BWFB, current criteria:
Or contact: Bradbury Fields Admin. Phone: 0151 221 0888
Cinema Exhibitors Association Card, this card can be used to verify that the holder is entitled to one free ticket for a person accompanying them to the cinema. The card is valid for 1 year from the date of issue.
Printed application forms are available from cinemas across the UK who support this scheme, or alternatively you can download an application form here. Bradbury Fields can assist in completing this application form if needed.
To apply for the card you will need proof that shows you meet one or more of the following criteria:
You will also need to supply a passport photograph (this will appear on the card).
A processing fee of £5.50 is chargeable per card. This is to be sent along with the completed application.
“I believe any sport or outdoor pursuit is possible for a blind or visually impaired person. Some may need more adaptation than others. The fundamentals, though, stay the same.
Look at football for example, I am blind and play for the Merseyside Blind Football Club www.merseysideblindfc.co.uk, we play five-a-side with coaches on the sideline screaming instructions! Does this sound different to the football you see played any day of the week? No! The only difference is we listen for our ball as it’s got ball bearings inside it and in theory tell the opposition when we are about to tackle them.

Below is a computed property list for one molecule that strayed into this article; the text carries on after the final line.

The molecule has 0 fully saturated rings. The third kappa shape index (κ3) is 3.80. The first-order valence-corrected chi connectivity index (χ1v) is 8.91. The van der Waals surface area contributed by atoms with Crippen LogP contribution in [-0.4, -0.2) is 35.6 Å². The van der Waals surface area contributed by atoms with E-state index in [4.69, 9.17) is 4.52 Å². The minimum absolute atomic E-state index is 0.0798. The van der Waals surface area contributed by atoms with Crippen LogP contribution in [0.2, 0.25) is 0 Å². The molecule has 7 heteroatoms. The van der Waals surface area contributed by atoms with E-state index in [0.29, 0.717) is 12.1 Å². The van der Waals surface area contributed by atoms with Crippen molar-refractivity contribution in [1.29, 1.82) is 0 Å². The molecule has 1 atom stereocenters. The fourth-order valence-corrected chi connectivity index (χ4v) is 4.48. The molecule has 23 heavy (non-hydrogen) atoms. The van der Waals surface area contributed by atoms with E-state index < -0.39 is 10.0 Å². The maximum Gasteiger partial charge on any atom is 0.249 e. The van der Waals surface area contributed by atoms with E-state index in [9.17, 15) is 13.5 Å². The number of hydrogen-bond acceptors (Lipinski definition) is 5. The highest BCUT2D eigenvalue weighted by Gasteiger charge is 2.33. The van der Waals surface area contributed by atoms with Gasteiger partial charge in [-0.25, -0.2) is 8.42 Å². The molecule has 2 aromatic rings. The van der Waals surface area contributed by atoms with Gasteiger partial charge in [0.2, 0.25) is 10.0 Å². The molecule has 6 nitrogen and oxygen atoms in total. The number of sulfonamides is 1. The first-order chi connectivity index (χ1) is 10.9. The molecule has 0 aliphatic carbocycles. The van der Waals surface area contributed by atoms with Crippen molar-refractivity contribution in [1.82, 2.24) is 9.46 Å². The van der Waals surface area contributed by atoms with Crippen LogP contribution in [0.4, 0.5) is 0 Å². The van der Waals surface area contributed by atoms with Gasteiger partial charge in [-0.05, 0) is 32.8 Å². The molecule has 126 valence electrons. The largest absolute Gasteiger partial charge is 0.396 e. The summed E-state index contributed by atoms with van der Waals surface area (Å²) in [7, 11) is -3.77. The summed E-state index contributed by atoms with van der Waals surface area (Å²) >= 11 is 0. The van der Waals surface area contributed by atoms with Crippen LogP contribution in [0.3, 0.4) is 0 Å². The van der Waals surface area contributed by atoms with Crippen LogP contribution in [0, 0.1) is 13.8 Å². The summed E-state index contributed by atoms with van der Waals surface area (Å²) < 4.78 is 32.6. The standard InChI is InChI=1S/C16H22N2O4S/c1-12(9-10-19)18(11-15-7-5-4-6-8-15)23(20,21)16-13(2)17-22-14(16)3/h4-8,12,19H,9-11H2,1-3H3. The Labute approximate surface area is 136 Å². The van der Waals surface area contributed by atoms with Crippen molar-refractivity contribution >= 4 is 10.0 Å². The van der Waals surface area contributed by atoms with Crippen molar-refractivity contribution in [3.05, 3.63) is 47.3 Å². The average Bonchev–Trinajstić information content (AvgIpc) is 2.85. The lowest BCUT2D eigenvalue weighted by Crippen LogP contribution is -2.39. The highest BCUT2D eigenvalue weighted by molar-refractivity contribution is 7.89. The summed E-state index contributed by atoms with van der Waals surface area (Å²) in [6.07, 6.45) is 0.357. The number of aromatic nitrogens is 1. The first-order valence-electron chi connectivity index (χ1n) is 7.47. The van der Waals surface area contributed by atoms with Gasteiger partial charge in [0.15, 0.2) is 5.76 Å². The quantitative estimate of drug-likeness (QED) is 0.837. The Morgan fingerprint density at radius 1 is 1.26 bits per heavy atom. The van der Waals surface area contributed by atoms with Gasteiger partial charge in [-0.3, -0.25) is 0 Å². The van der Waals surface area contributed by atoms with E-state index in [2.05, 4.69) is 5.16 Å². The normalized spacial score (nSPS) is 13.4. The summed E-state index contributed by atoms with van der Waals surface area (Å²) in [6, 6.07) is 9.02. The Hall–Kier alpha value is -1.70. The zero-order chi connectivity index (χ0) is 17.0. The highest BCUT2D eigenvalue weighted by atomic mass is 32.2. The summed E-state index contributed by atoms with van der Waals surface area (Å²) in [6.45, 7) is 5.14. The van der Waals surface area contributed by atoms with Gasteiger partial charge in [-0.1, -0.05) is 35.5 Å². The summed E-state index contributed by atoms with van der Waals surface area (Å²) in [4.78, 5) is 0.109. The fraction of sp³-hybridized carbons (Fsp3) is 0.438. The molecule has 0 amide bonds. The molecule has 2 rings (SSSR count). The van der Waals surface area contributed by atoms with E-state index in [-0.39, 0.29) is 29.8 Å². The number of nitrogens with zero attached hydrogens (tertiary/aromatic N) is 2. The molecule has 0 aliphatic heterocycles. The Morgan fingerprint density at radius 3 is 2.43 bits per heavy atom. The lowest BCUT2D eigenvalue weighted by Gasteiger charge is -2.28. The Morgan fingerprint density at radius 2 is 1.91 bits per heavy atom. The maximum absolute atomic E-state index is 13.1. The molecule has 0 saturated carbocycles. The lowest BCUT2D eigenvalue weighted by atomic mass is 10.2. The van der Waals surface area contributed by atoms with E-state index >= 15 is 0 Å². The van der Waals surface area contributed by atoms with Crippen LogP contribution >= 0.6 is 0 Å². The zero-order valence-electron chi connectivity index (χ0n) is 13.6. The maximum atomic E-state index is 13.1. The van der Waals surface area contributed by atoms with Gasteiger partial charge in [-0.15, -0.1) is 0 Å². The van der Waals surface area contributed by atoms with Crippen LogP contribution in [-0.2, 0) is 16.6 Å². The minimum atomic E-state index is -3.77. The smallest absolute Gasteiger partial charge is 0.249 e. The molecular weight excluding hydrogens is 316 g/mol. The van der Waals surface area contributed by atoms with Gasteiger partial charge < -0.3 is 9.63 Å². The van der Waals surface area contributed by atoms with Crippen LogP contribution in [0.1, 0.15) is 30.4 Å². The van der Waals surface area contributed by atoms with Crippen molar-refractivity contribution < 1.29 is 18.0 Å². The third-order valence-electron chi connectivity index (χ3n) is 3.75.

Other sports and pursuits I participate in include bike riding, cricket and tennis. Again the fundamentals stay the same. With the bike, somebody else steers so it’s a tandem. With cricket it’s a bat, bigger ball and stumps with some different rules. With tennis a softer ball; the net stays the same though.
In September 2011 I found SAVI North West http://www.savinorthwest.com/
and through them found sport again. The difference that opportunity has made to my confidence is unbelievable. When I played sport the first time I took it for granted, never will I do that again.
If you’re afraid that’s understandable – I was in September 2011. The first step though just like with all the sports and activities I participate in is to communicate. Get that right and anything is possible”.
Eamon Preston: Member of SAVI North West, Merseyside Blind Football Club.
There are many great pieces of equipment to help you tell the time such as easy to see watches, talking watches that speak the time and Braille display watches that you can feel. We sell lots of equipment in our Resource Equipment Centre at the Bradbury Centre.
Our funding is a mixture of:
We rely on these quite heavily as they allow us to run and / or support our charity activities including our various clubs such as Fishing, Gym, Swimming, Spa Club, Tandem Cycling and Music Groups including Choir.
I am sight impaired/partially sighted and I can read the top line on the eye chart when tested at 6 metres away. The top line is numbered 60 so they write my level of vision as 6/60, which can be confusing. It means I can see at 6 metres what someone with full vision can see at 60 metres. I don’t have any problems with my side vision. My friend is sight impaired and she can see the second, smaller line on the chart (6/36) but, she has lost side vision, causing her to bump into things. We are both registered sight impaired but our vision is different.